Fig. 1, Overview of Bologna train station and surrounding urban area
A widespread plume of chlorinated solvents (CHC) has been monitored for more than a decade underneath the train station and extending out under the surrounding urban area of Bologna, Italy. One area has concentrations exceeding 1,000 μg/l, but most of the chlorinated solvent concentrations are low (100μg/l or less) yet persistent and with no effective natural attenuation occurring. The main contaminants are TCE and cis-1,2-DCE, which are present in two aquifers with different geological characteristics: The superficial aquifer has a thickness of 6 to 8 meters and consists of fine sands and silts.
The deeper aquifer has a thickness of 2 to 4 meters and consists of higher permeable sand. This contamination had previously been considered as practically untreatable, due to its low concentrations, location and size.
Fig. 2, Section illustration showing the superficial and deeper contaminated aquifers
The University of Rome “La Sapienza” had been commissioned to evaluate strategies for the remediation of this large urban site. Based on the results from site investigation, lab testing and microcosm studies, biological reductive dechlorination was recognised as a potential approach.
However, biological degradation was considered impractical for treatment on the site, due to the potential inefficiencies at such low contaminant concentrations. But with the creation of our new PlumeStop technology, another treatment approach became an option.
Fig. 3, Soil testing during the pilot phase
PlumeStop allows for the effective treatment of widespread, low concentration plumes, as it works by combining in situ adsorption and enhanced biological degradation. The technology provides a sustained treatment to very low concentration targets from a single, simple and safe injection into the subsurface.
There is no need for mechanical plant installation and also no requirement for repeated applications, making it an ideal solution for this large, complex site. This minimised the activities on a site comprising a busy railway station, residential neighbourhood and ongoing redevelopment works.
Fig. 4, Drilling wells prior to injection in Area 2
The intention on this site was to treat all of the accessible ‘hot spots’ present within the plume, with the first area being used as a pilot test to confirm dose and distribution.
Fig. 5, Injection of PlumeStop on the platform of the railway station, in Area 3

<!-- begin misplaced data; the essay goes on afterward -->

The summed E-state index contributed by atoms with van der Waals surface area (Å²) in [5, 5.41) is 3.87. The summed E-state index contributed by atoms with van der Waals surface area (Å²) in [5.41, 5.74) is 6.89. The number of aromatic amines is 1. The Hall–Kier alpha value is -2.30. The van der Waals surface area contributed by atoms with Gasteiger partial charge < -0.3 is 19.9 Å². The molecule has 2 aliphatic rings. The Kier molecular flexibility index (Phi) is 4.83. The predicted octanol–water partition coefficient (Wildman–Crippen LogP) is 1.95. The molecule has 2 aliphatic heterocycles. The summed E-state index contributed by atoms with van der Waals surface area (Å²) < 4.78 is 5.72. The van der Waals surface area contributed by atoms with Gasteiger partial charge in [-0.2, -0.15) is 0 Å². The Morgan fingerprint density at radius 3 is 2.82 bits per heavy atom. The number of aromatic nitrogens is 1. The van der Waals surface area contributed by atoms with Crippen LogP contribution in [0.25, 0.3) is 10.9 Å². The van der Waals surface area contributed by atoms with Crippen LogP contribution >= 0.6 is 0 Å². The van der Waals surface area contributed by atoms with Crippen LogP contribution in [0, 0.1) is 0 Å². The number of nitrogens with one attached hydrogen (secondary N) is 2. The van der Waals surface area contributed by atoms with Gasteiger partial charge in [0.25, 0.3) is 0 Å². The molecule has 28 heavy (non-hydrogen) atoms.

Fig. 6, Direct push injections in the road at Area 4
For the pilot test, REGENESIS installed 6 multi-level injection wells and applied specific doses of PlumeStop at the target depths. On-site works for the pilot test were completed in 3 weeks and included the execution of a range of tests in order to con rm the treatment effectiveness and create an accurate design for the full scale application.
Full scale treatment comprised injection into the four identified ‘hot spot’ areas (see figure 7). In Areas 1 and 2, multi-level injection wells were used, while in areas with restricted access: Area 3 (rail way station) and Area 4 (residential area) , a direct push approach has been employed.
In all treatment areas, PlumeStop has been co-injected with REGENESIS electron donors HRC® and HRC Primer®, to provide initial biostimulation and promote continual in situ bio-regeneration of the Liquid Activated Carbon.
Fig. 7, Full-scale treatment locations: targeting the 4 ‘hot spots’ within the widespread, low concentration chlorinated solvent plume
Treatment results show a rapid reduction in CHC concentrations inside the target areas (see examples in figures 8, 9 and 10). In the majority of monitoring wells concentrations of all chlorinated compounds are below stringent regulatory standards (‘CSC’) and in many cases also below the detection limit. In most groundwater monitoring results, daughter products, cis-1,2-DCE and VC, show a decreasing trend from the start of treatment, rather than a sequential increase and then decrease in concentration, as would be expected in a typical ERD approach. This is due to full reductive dechlorination occurring on the surface of the PlumeStop biomatrix, rather than in the groundwater itself. It is expected that the concentrations will be maintained at low levels without any rebound effect, due to the continuous regeneration of the activated carbon provided by the biodegradation process.